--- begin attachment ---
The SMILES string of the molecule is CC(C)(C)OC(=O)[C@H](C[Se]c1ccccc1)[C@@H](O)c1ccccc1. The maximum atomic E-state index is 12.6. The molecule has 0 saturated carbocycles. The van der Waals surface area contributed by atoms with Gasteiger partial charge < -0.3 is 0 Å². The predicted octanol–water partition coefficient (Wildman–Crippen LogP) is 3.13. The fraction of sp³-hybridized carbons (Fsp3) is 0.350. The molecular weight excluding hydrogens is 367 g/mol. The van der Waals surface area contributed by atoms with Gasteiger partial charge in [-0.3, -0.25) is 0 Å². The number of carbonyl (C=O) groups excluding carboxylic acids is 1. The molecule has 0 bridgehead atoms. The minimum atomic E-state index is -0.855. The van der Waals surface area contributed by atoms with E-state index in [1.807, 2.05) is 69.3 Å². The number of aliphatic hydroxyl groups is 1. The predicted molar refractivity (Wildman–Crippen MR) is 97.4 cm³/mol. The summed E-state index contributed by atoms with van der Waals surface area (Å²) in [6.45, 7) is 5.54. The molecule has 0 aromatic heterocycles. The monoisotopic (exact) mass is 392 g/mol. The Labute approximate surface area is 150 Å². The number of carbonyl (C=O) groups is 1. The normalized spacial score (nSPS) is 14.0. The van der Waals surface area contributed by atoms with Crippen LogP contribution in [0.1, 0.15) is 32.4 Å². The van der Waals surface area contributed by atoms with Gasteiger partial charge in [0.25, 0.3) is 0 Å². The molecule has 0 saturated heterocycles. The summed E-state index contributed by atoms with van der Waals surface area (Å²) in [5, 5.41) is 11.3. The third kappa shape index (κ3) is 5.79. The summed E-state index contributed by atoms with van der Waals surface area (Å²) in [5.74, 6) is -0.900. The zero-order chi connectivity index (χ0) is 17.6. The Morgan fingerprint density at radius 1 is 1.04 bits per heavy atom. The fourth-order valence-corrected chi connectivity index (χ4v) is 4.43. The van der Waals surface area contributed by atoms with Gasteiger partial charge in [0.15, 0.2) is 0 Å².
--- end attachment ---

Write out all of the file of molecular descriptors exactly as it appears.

The SMILES string of the molecule is CC(C)(C)OC(=O)[C@H](C[Se]c1ccccc1)[C@@H](O)c1ccccc1. The maximum atomic E-state index is 12.6. The molecule has 0 saturated carbocycles. The van der Waals surface area contributed by atoms with Gasteiger partial charge < -0.3 is 0 Å². The predicted octanol–water partition coefficient (Wildman–Crippen LogP) is 3.13. The fraction of sp³-hybridized carbons (Fsp3) is 0.350. The molecular weight excluding hydrogens is 367 g/mol. The van der Waals surface area contributed by atoms with Gasteiger partial charge in [-0.3, -0.25) is 0 Å². The number of carbonyl (C=O) groups excluding carboxylic acids is 1. The molecule has 0 bridgehead atoms. The minimum atomic E-state index is -0.855. The van der Waals surface area contributed by atoms with E-state index in [1.807, 2.05) is 69.3 Å². The number of aliphatic hydroxyl groups is 1. The predicted molar refractivity (Wildman–Crippen MR) is 97.4 cm³/mol. The summed E-state index contributed by atoms with van der Waals surface area (Å²) in [6.45, 7) is 5.54. The molecule has 0 aromatic heterocycles. The monoisotopic (exact) mass is 392 g/mol. The Labute approximate surface area is 150 Å². The number of carbonyl (C=O) groups is 1. The normalized spacial score (nSPS) is 14.0. The van der Waals surface area contributed by atoms with Crippen LogP contribution in [0.1, 0.15) is 32.4 Å². The van der Waals surface area contributed by atoms with Gasteiger partial charge in [0.25, 0.3) is 0 Å². The molecule has 0 saturated heterocycles. The summed E-state index contributed by atoms with van der Waals surface area (Å²) in [5, 5.41) is 11.3. The third kappa shape index (κ3) is 5.79. The summed E-state index contributed by atoms with van der Waals surface area (Å²) in [5.74, 6) is -0.900. The zero-order chi connectivity index (χ0) is 17.6. The Morgan fingerprint density at radius 1 is 1.04 bits per heavy atom. The fourth-order valence-corrected chi connectivity index (χ4v) is 4.43. The van der Waals surface area contributed by atoms with Gasteiger partial charge in [0.15, 0.2) is 0 Å².